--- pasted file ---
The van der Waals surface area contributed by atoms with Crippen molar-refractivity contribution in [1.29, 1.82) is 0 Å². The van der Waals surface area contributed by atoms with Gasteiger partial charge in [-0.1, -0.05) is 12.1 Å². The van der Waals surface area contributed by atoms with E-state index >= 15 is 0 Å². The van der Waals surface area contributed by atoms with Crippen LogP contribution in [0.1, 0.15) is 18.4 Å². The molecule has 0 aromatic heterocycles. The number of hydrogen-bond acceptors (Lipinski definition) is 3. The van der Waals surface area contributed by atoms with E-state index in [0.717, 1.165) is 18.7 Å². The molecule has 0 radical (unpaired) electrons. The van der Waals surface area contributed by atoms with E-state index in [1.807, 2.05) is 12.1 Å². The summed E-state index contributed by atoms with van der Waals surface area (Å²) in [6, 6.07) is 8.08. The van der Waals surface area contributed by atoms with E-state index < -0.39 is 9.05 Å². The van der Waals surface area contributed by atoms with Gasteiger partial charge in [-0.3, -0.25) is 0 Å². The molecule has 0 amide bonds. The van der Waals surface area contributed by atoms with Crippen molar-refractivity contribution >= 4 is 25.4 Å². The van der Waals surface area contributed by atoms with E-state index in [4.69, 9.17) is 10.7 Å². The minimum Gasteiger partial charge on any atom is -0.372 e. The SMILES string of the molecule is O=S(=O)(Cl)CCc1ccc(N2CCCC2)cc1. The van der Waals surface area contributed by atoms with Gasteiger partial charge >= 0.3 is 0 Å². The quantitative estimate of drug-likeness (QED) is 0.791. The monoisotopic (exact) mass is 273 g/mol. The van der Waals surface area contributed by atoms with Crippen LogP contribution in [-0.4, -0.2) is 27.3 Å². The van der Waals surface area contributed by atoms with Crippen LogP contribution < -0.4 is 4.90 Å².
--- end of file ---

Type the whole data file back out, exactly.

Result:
The van der Waals surface area contributed by atoms with Crippen molar-refractivity contribution in [1.29, 1.82) is 0 Å². The van der Waals surface area contributed by atoms with Gasteiger partial charge in [-0.1, -0.05) is 12.1 Å². The van der Waals surface area contributed by atoms with E-state index >= 15 is 0 Å². The van der Waals surface area contributed by atoms with Crippen LogP contribution in [0.1, 0.15) is 18.4 Å². The molecule has 0 aromatic heterocycles. The number of hydrogen-bond acceptors (Lipinski definition) is 3. The van der Waals surface area contributed by atoms with E-state index in [0.717, 1.165) is 18.7 Å². The molecule has 0 radical (unpaired) electrons. The van der Waals surface area contributed by atoms with E-state index in [1.807, 2.05) is 12.1 Å². The summed E-state index contributed by atoms with van der Waals surface area (Å²) in [6, 6.07) is 8.08. The van der Waals surface area contributed by atoms with E-state index < -0.39 is 9.05 Å². The van der Waals surface area contributed by atoms with Gasteiger partial charge in [-0.3, -0.25) is 0 Å². The molecule has 0 amide bonds. The van der Waals surface area contributed by atoms with Crippen molar-refractivity contribution >= 4 is 25.4 Å². The van der Waals surface area contributed by atoms with E-state index in [4.69, 9.17) is 10.7 Å². The minimum Gasteiger partial charge on any atom is -0.372 e. The SMILES string of the molecule is O=S(=O)(Cl)CCc1ccc(N2CCCC2)cc1. The van der Waals surface area contributed by atoms with Gasteiger partial charge >= 0.3 is 0 Å². The quantitative estimate of drug-likeness (QED) is 0.791. The monoisotopic (exact) mass is 273 g/mol. The van der Waals surface area contributed by atoms with Crippen LogP contribution in [-0.4, -0.2) is 27.3 Å². The van der Waals surface area contributed by atoms with Crippen LogP contribution < -0.4 is 4.90 Å².